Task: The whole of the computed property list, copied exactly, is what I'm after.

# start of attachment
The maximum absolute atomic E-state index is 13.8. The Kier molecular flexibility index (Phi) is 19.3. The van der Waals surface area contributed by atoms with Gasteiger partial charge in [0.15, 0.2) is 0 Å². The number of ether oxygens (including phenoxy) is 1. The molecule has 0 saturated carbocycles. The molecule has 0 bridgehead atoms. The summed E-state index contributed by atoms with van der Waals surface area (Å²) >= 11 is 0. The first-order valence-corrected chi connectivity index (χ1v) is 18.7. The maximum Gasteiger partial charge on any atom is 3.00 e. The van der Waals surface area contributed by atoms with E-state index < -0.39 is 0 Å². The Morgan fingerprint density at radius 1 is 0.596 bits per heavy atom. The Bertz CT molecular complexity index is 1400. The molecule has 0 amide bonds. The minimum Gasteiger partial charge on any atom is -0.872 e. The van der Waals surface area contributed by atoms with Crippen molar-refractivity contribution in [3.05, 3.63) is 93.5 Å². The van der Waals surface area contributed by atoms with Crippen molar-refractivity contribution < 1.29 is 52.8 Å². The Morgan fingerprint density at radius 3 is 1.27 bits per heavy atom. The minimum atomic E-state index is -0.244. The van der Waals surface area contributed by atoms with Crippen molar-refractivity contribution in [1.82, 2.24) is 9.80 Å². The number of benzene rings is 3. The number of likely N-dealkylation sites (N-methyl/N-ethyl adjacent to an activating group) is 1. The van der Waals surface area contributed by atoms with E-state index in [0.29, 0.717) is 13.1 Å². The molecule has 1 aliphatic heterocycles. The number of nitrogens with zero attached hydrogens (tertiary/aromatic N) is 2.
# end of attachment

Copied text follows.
The maximum absolute atomic E-state index is 13.8. The Kier molecular flexibility index (Phi) is 19.3. The van der Waals surface area contributed by atoms with Gasteiger partial charge in [0.15, 0.2) is 0 Å². The number of ether oxygens (including phenoxy) is 1. The molecule has 0 saturated carbocycles. The molecule has 0 bridgehead atoms. The summed E-state index contributed by atoms with van der Waals surface area (Å²) >= 11 is 0. The first-order valence-corrected chi connectivity index (χ1v) is 18.7. The maximum Gasteiger partial charge on any atom is 3.00 e. The van der Waals surface area contributed by atoms with E-state index < -0.39 is 0 Å². The Morgan fingerprint density at radius 1 is 0.596 bits per heavy atom. The Bertz CT molecular complexity index is 1400. The molecule has 0 amide bonds. The minimum Gasteiger partial charge on any atom is -0.872 e. The van der Waals surface area contributed by atoms with Crippen molar-refractivity contribution in [3.05, 3.63) is 93.5 Å². The van der Waals surface area contributed by atoms with Crippen molar-refractivity contribution < 1.29 is 52.8 Å². The Morgan fingerprint density at radius 3 is 1.27 bits per heavy atom. The minimum atomic E-state index is -0.244. The van der Waals surface area contributed by atoms with Crippen molar-refractivity contribution in [1.82, 2.24) is 9.80 Å². The number of benzene rings is 3. The number of likely N-dealkylation sites (N-methyl/N-ethyl adjacent to an activating group) is 1. The van der Waals surface area contributed by atoms with E-state index in [0.29, 0.717) is 13.1 Å². The molecule has 1 aliphatic heterocycles. The number of nitrogens with zero attached hydrogens (tertiary/aromatic N) is 2.